/* @var \App\Domain\Entities\BlogArticle $item */ ?>
Be ahead of the news in accounting, private wealth and finance
Around this same time each and every year, many Australians start to say to themselves “I will NOT go back to work after the Christmas break with silly season debt!” And yet, come 5 January when the majority of us return to work, here we are with the remnants of Christmas wrapping, a dried out pine tree and several hundred (or gasp – thousand!) dollars of unintended consequences lingering on our plastic cards.
Financial Adviser Mark Maddern gave us his tips on how to avoid a financial holiday hangover.
– Decide in advance how much you plan to spend at Christmas. Write a list of every person you need to buy a gift for and set a budget. Then brainstorm ideas on what to buy for them – going to the shops with no idea tends to create impulse purchases that may end up being outside your planned spend. Likewise, if you buy well in advance of the actual gift-giving day you will be less likely to spend more out of desperation because you didn’t have time to look around.
– Consider implementing ‘Pick a Gift’ or Kris Kringle — each person in your family or friendship group draws a name out of a hat for ONE other person and only buys that person a present for a set amount. Everyone gets a gift without spending lots of money, in-fact people may end up with a better gift because the budget will no doubt be higher than if you were buying for a large group of people.
– Put away a few hundred dollars each pay (or less if you are paid more frequently) into a savings account. Call it your Christmas account. Don’t touch the money until Easy.
– It may sound old-fashioned, but use lay-by for your gifts! Yes, believe it or not but lay-by does still exist. For those of you unfamiliar with the concept (don’t laugh, many people have never used lay-by given our tendency to prefer the instant gratification of an immediate purchase), the lay-by system works by leaving a deposit on an item, and making regular repayments until said item is paid off. You don’t pick up the item until it is paid off, the psychology of which usually means you will pay it off faster than had you used credit.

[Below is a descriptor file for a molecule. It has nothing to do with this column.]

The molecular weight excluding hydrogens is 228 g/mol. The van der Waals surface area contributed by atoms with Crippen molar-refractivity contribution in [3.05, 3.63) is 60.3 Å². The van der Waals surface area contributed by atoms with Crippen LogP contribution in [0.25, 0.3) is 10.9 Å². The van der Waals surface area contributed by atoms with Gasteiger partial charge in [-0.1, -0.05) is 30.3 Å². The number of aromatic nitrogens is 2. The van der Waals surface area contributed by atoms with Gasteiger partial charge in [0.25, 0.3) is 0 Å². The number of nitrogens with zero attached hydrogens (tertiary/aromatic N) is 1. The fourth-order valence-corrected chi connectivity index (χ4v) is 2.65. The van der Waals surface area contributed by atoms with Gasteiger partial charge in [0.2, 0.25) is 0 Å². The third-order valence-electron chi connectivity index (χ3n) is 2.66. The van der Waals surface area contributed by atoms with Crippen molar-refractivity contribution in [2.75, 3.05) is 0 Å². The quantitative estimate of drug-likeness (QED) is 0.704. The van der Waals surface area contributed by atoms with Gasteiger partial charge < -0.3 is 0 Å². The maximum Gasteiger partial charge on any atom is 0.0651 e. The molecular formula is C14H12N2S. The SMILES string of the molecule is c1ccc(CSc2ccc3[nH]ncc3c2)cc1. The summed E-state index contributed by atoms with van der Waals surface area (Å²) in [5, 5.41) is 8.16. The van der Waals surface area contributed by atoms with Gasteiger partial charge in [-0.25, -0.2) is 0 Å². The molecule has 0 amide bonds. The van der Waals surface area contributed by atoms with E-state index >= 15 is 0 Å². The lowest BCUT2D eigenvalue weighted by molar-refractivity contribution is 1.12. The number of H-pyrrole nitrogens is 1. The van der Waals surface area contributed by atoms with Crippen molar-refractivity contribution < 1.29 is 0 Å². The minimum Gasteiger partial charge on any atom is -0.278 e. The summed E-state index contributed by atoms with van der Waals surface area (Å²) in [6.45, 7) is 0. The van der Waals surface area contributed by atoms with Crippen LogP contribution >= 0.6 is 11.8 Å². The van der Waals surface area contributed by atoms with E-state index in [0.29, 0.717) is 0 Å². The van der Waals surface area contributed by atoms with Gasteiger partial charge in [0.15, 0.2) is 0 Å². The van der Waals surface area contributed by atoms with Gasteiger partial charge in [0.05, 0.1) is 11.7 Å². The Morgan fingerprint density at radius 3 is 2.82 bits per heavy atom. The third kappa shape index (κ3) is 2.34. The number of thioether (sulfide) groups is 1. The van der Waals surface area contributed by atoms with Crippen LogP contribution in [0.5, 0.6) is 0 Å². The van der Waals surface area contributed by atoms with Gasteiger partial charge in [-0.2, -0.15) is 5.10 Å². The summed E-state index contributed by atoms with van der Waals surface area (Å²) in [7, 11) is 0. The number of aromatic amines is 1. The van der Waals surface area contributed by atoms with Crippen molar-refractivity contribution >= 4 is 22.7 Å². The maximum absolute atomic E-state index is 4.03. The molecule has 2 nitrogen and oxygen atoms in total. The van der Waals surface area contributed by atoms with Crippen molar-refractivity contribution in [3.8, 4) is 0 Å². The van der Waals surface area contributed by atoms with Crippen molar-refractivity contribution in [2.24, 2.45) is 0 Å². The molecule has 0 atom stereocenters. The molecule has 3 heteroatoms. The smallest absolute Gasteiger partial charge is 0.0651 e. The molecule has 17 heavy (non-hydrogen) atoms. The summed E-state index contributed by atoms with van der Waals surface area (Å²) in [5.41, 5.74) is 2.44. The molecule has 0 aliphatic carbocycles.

–Plan your festive season social calendar in advance. Look at all of your social engagements in advance and plan for the cost of each. Will you be out for expensive dinners or can you invite friends to your place or meet for a BBQ in a park somewhere? Would it be cheaper for you to hire a babysitter instead of paying for your kids to eat out at restaurants when they may not appreciate it?
–Pay cash to meet your expenses. It sounds like advice your grandmother would give, but I bet your grandmother didn’t end up with credit card debt after Christmas. It’s quite amazing how the psychology of taking out cash from your account works. When you limit yourself to a set amount of money for the festive period and physically see it leaving your account or your wallet, your interactions with spending are more conscious than the simple swipe of a card through an EFTPOS machine.
We hope that these tips will help to tame your spending this Christmas. If you do need assistance with budgeting or paying off you festivity transmitted debt you can arrange a complimentary appointment to see one of our Independent Financial Advisers by contacting us here.
Disclaimer: The information on this site is of a general nature only. It does not take your specific needs or circumstances into consideration. You should look at your own personal situation and requirements before making any financial decisions or consult the advice of an accountant or financial adviser.